With respect to health insurance, as I'm sure you know, there are times when the insurance company will not pay for a treatment that they think it's unnecessary or "experimental" -- even though the doctor recommends it. What happens in Iraq? Do you have to seek approval before you provide certain treatments or perform operations?

Take care.

Truth teller said...

20 years ago, the situation of medicine in Iraq was much better than the neighboring countries. During the last 15 years, all the neighboring countries progressed in every field of science including medicine except Iraq, the cause is the sanction of course!. Now all the countries are better compared to Iraq.

Yes, We have private specialized hospitals (very few). And any qulified doctor have the right to open a private clinic, I have one myself since 1984. We did home visits in the past when it was safe, now the doctors refuse the home visits unless they know the patient personally, for fear of being kidnapped or killed.

The schools all over Iraq are under direct supervision of the ministry of Education, the same programs for all, and the same rules. But still we have variation of personal skills from one teacher to another. And there are some schools which chose certain levels of students, as the magnet school, where my two doughters are.
In my opinion, what makes the school in wealthier areas better than those in poor areas, is the level of the students and their parents.

The bomb was near the republic hospital, not inside. Most of the casualities are policemen, very few are pedestrians and no medical staff.

Anonymous said...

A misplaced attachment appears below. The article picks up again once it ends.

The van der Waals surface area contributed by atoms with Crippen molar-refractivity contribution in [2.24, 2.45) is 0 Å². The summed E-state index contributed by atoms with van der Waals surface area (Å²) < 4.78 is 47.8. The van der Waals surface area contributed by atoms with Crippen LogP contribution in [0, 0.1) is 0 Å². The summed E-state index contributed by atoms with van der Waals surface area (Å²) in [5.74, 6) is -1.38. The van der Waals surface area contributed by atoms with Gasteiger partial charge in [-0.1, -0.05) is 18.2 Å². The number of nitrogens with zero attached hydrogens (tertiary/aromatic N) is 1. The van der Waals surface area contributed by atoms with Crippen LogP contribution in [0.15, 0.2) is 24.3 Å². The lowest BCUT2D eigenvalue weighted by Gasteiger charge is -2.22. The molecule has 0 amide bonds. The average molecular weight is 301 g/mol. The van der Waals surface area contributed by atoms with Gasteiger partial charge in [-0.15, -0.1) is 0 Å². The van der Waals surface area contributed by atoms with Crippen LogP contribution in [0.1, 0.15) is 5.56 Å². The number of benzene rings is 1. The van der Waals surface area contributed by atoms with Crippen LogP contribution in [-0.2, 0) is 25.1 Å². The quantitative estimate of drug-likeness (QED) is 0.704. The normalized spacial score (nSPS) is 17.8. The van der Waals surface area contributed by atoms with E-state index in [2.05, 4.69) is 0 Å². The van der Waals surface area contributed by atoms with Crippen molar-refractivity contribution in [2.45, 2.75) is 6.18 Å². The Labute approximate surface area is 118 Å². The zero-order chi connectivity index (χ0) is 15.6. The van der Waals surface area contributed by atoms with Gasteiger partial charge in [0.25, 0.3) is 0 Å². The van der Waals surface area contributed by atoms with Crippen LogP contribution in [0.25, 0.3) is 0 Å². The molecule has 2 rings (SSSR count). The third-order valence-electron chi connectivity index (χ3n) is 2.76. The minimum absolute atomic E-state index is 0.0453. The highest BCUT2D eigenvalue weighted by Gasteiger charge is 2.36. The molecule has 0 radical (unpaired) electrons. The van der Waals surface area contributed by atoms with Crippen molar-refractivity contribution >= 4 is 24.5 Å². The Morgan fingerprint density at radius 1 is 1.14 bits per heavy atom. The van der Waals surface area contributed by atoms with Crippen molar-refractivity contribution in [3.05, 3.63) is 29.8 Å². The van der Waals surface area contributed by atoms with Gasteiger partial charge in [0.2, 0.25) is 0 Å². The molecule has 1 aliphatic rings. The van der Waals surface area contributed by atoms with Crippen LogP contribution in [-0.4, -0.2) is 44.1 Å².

Posted by Mike,

I am sorry that this war has been so awful for everyone in Iraq. There has been a great deal of commentary from people who think that the United States has an interest in Iraq. The neo-cons have been pushing against Saddam since the early 80's (christian calendar) and they may or not be right. Some people think it is about oil or being imperial. Personally, I think that if Iraq belongs to the people of Iraq then the results will be positive. What happens if the people of Iraq determine the futute of the nation? Maybe the cure for AIDS or Malariya (I cannot spell). I will be praying agnostic prayers for you and your family.

free0352 said...

I love your blog, I like hearing about day to day life in Iraq...not just the war. Have you ever considered practicing medicine in another country for a short while, or going abroad to study. My uncle is a cariologist, and his best friend is an Iranian doctor who was in the States to study, and was traped here after the Revolution in Iran. The Iranian practices here now, but of course longs to go home. He will be killed if he does though...sad. Anyway, as things grow slowly safer in Iraq, I imagine things medical wise will get better...keep us posted on developments. Really enjoyed your post.

Anonymous said...

Thanks for the reassurances as to your safety!

I'm not in Mosul, but yellow daffodils are blooming in Sacramento now and I hope spring flowers come to Mosul soon. Such things can't be hurried, of course.

Anonymous said...

we have red fields of flowers all around Mosul.
in these times of the year, (years ago) families used to go for picnics in the good weather that Mosul is known of. and spend the day in the green and red field sorownding the city.

Truth teller said...

At this time of the year, the daffodils are started to bloom in Mosul as well.
They are the wild type, and we call it "Narjiss" It's real name is "Narcissus"
The red field of flowers which bloom is spring when the citizens of Mosul uesd to go to the flat and wide areas around the city for picnic is called "anemone flowers" which is one type of poppy flowers.

慢慢來 said...